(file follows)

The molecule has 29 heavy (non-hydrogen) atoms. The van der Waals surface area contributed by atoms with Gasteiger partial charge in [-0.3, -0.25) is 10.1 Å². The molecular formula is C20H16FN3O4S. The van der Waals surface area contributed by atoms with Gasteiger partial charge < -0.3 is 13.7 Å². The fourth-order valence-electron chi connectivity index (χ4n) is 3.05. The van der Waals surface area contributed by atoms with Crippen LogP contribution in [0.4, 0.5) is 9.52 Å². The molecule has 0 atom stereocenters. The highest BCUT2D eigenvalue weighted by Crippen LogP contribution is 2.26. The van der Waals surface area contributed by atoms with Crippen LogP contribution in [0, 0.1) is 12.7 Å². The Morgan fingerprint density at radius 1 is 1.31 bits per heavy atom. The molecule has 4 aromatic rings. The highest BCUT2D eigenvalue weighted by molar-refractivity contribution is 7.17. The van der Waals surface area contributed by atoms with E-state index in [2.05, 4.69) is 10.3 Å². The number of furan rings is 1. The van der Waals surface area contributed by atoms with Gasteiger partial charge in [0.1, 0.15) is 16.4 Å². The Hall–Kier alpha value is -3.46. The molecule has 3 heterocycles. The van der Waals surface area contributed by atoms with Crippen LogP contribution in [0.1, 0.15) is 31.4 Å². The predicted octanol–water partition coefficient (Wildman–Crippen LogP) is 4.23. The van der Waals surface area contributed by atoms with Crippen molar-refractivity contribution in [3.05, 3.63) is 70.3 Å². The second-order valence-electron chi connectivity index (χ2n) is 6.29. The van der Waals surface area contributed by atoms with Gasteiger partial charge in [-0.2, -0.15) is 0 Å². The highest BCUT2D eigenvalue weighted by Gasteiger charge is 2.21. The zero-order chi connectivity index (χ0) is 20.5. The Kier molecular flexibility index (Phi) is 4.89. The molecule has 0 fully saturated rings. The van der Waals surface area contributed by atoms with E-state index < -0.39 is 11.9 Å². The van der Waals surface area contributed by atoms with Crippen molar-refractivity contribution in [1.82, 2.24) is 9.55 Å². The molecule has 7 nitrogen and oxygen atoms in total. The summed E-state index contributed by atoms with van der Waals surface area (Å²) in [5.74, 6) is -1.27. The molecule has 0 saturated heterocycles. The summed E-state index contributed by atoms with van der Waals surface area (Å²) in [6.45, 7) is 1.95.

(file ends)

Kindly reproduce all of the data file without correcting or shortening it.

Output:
The molecule has 29 heavy (non-hydrogen) atoms. The van der Waals surface area contributed by atoms with Gasteiger partial charge in [-0.3, -0.25) is 10.1 Å². The molecular formula is C20H16FN3O4S. The van der Waals surface area contributed by atoms with Gasteiger partial charge < -0.3 is 13.7 Å². The fourth-order valence-electron chi connectivity index (χ4n) is 3.05. The van der Waals surface area contributed by atoms with Crippen LogP contribution in [0.4, 0.5) is 9.52 Å². The molecule has 0 atom stereocenters. The highest BCUT2D eigenvalue weighted by Crippen LogP contribution is 2.26. The van der Waals surface area contributed by atoms with Crippen LogP contribution in [0, 0.1) is 12.7 Å². The Morgan fingerprint density at radius 1 is 1.31 bits per heavy atom. The molecule has 4 aromatic rings. The highest BCUT2D eigenvalue weighted by molar-refractivity contribution is 7.17. The van der Waals surface area contributed by atoms with E-state index in [2.05, 4.69) is 10.3 Å². The number of furan rings is 1. The van der Waals surface area contributed by atoms with Gasteiger partial charge in [0.1, 0.15) is 16.4 Å². The Hall–Kier alpha value is -3.46. The molecule has 3 heterocycles. The van der Waals surface area contributed by atoms with Crippen LogP contribution in [0.1, 0.15) is 31.4 Å². The predicted octanol–water partition coefficient (Wildman–Crippen LogP) is 4.23. The van der Waals surface area contributed by atoms with Crippen molar-refractivity contribution in [3.05, 3.63) is 70.3 Å². The second-order valence-electron chi connectivity index (χ2n) is 6.29. The van der Waals surface area contributed by atoms with Gasteiger partial charge in [-0.2, -0.15) is 0 Å². The highest BCUT2D eigenvalue weighted by Gasteiger charge is 2.21. The zero-order chi connectivity index (χ0) is 20.5. The Kier molecular flexibility index (Phi) is 4.89. The molecule has 0 fully saturated rings. The van der Waals surface area contributed by atoms with E-state index < -0.39 is 11.9 Å². The van der Waals surface area contributed by atoms with Crippen molar-refractivity contribution in [1.82, 2.24) is 9.55 Å². The molecule has 7 nitrogen and oxygen atoms in total. The summed E-state index contributed by atoms with van der Waals surface area (Å²) in [5.74, 6) is -1.27. The molecule has 0 saturated heterocycles. The summed E-state index contributed by atoms with van der Waals surface area (Å²) in [6.45, 7) is 1.95.